How to Check if a VPN IP is Residential or Datacenter?

4 min

The VPN market is so crowded these days that you can’t judge a VPN software just based on face value. You can never say for sure whether the residential VPN you are using is assigning you a residential IP or a low-cost server IP. The same goes for traditional VPNs, too, although there you are more concerned about the encryption standard than the type of cloaking IP address.

TuxlerVPN recommends routinely testing your VPN software and its performance to see if you’re getting total utility out of it in terms of both protection and anonymity. This means checking three things:

  1. If your IP address is hidden
  2. Whether your replacement IP is residential or datacenter
  3. If your connection is encrypted

We have previously spoken about how you can test your VPN location, speed, and encryption strength. Now let’s focus on how to identify whether your VPN is residential or datacenter.

Residential IP versus Datacenter IP

The main difference between a residential IP and a data center IP is in how the IP addresses are generated. While residential IPs – as the name suggests – are generated by local ISPs and assigned to residential addresses (homes), data center IPs are generated by data centers or VPN servers. 

Another critical difference in our context is how easily the IP addresses can be procured. It’s easier to set up a VPN server than to have a system that can gather and manage residential IPs. This is why most new (and free) VPNs offer only server proxies; they take the easy and low-cost way in. Check out our residential versus data center IP comparison article to learn about the lesser-known differences between the two.

Residential IPs are more effective in circumventing geoblocks and helping you access web content. This is the primary reason why residential IPs are widely popular now. 

But what happens when your VPN does not stick to its claim? What should you do if you find out that your VPN IP is not traditional as advertised by your provider?

Why Should You Check Your VPN IP Type?

As a basic tenet, you should get what you pay for. If you’re paying a premium for a residential VPN, you should get the promised residential IP cover and encryption. Any deficiency in service goes against your contract with the VPN provider.

Moreover, as we have seen above, a traditional data center IP routing will do a poor job at unblocking websites. So, if you suddenly face access or speed issues while using a VPN, you should consider inspecting it. Here’s how.

Steps to Check Your VPN IP Type

Follow the steps below to test whether your IP is 100% residential or has originated from a data center:

  1. Switch on your residential VPN
  2. Visit the official TuxlerVPN website
  3. Check the displayed IP address and ISP on the top of the homepage
  4. Visit any IP checking website like
  5. Enter the IP address that was displayed on the TuxlerVPN site to get the details (however, oftentimes the service detects your IP automatically and you don’t need to enter it)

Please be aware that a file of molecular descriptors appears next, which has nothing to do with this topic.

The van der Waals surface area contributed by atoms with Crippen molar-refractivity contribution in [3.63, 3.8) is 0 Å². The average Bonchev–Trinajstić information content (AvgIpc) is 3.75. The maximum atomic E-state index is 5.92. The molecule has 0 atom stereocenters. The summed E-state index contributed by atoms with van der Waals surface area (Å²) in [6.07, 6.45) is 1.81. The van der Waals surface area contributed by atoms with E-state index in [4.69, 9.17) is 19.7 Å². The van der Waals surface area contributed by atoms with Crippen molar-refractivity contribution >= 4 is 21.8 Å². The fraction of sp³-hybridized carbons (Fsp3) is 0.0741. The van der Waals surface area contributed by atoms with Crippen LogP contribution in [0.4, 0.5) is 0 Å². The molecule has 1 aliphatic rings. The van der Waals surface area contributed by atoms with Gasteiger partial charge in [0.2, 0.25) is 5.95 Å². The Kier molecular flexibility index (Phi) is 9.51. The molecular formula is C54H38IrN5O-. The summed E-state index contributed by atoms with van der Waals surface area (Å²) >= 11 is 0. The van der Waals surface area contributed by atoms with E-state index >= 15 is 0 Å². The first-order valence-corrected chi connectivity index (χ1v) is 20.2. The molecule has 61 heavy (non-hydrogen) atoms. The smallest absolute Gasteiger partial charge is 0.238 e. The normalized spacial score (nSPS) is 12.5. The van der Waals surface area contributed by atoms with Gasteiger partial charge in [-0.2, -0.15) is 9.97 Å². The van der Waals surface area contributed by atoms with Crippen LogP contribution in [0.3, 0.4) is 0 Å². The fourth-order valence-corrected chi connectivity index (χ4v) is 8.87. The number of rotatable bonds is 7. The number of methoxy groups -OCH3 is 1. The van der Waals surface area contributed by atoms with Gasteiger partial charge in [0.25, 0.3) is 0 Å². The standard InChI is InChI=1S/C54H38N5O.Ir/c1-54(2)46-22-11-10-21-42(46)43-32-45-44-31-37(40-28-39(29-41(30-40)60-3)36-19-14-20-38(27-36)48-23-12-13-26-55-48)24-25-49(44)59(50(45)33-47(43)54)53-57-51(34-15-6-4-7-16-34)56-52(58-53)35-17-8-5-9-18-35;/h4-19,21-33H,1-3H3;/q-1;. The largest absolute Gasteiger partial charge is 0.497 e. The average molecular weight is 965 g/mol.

6. Read other available information

The website will display a summary of the IP address including the ISP, type of internet, and a broad physical address. If the listed ISP is a local internet provider, you can confirm that your VPN IP is 100% residential.

In the screenshot below, the residential IP originated from Comcast Cable in the United States. 

Since Comcast is a national internet service provider in the US, you can confirm that the IP is truly residential. For reference, here are some of the most common ISPs in the United States: AT&T, Spectrum, Verizon, Cox, Mediacom, and Optimum. 

Figure 1 – Checking if your VPN IP is 100% residential

Sometimes, the WHOIS information may also mention the name of your VPN provider or classify the IP address as a virtual one. In such cases, you can confirm that the IP has originated from a VPN server (in other words, it is a datacenter IP).

Tips for Verifying Your VPN IP

Use these tips while verifying whether your IP is residential or not:

  • Wait for a few minutes after turning on your residential VPN before checking the IP change;
  • Sometimes, the ISP providing the residential IP may not be a popular one. We advise you to confirm the ISP’s authenticity by doing an online search for its name. This is especially important when it comes to foreign locations where you may not necessarily know the top ISPs;
  • If you get a non-residential IP, change the server, region, or country immediately;
  • You should test your residential VPN every month to ensure continued protection;
  • Upgrade your VPN plan for high-quality, dedicated residential IPs if you detect IP issues.

What to Do if Your IP is Not Residential?

If you suspect that your VPN provider might be duping and fleecing you by assigning a data center IP address, you have the following options:

  • Make a complaint to the provider (with proof)
  • Upgrade to a better plan
  • Switch to another VPN provider

Of course, we recommend the last option as the first two are unlikely to solve the issue. Even if your VPN provider admits to a deficiency in its service and provides you what it advertised, it may retract later. Not to mention the trust issues with the company that can affect your relationship with it. That is not an ideal situation, especially since it all concerns your online privacy and safety.

TuxlerVPN recommends testing your VPN regularly to ensure that you’re getting what you paid for. This involves checking the IP address type, the tunneling protocol, as well as the encryption quality. You may subscribe to TuxlerVPN Premium to enjoy uninterrupted tunneling and encryption. Check it out today!

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